Deeper and deeper
Our soccer team was crushed on Saturday: four to nothing. The team doesn’t usually lose, let alone that badly, and the loss dropped us in the standings from second place to fifth.
It was a weird game. My oldest son missed it because he was on a church retreat. My youngest was knocked out in the first five minutes with a jammed thumb. Other players were out as well, so the team only had one substitution. By the end, the kids were both exhausted and dejected.
Later, when the boys and I were in the car, we told my oldest son how the game went.
“Well,” he said with a laugh, “you can’t blame it on me. I wasn’t there.”
“That’s why we can blame it on you,” his little brother said. “We needed you and you weren’t there!”
Oof. Those are pretty hard words to lay on a twelve-year old, but I kept quiet.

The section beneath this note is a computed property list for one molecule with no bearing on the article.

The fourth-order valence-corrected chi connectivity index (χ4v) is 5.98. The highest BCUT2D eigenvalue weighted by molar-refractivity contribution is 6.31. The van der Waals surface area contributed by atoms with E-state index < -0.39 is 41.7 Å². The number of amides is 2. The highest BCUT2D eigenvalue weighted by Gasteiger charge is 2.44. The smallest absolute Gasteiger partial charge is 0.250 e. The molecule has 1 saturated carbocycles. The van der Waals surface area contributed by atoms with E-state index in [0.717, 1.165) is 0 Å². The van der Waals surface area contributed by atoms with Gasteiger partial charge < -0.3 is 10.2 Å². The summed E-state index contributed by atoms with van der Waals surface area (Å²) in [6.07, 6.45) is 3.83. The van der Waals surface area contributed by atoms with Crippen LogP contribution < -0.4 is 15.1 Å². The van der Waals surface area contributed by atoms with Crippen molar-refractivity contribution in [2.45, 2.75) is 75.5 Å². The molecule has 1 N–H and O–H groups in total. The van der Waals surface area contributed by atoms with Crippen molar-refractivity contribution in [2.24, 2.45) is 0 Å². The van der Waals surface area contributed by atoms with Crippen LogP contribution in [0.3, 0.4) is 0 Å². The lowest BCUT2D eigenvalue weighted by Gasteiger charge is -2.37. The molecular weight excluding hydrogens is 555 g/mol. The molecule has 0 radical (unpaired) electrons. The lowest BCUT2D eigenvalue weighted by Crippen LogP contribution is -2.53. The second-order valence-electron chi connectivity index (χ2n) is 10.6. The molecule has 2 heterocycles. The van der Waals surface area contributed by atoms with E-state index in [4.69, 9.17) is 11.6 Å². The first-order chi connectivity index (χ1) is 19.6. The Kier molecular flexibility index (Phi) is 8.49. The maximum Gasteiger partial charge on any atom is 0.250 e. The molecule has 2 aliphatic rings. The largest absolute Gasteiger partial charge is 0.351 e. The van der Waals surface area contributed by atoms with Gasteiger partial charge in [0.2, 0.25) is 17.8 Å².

The big guy didn’t respond to his brother’s jab, which is a pretty good indicator that it had hit home.
“Do you think it would have been any different if I was there?” he asked me.
Now it was my turn to hesitate. Should I sugar coat things, or just lay it out? I went with the truth.
“Yeah,” I said. “You’re one of our best players.”
He smiled at that, but the expression faded quickly. “Oh.”
“You didn’t have any choice,” I reminded him. “You were on a church retreat.”
“I didn’t have to go on the retreat,” he said. “It was up to me.”
I shrugged. “It was just a game.”
He looked out the window.
I tried to think of something to say, but came up dry as I realized my “just a game” comment had missed the entire point. He wasn’t upset about the game. He was upset about letting his friends down.
That was something that I couldn’t make better.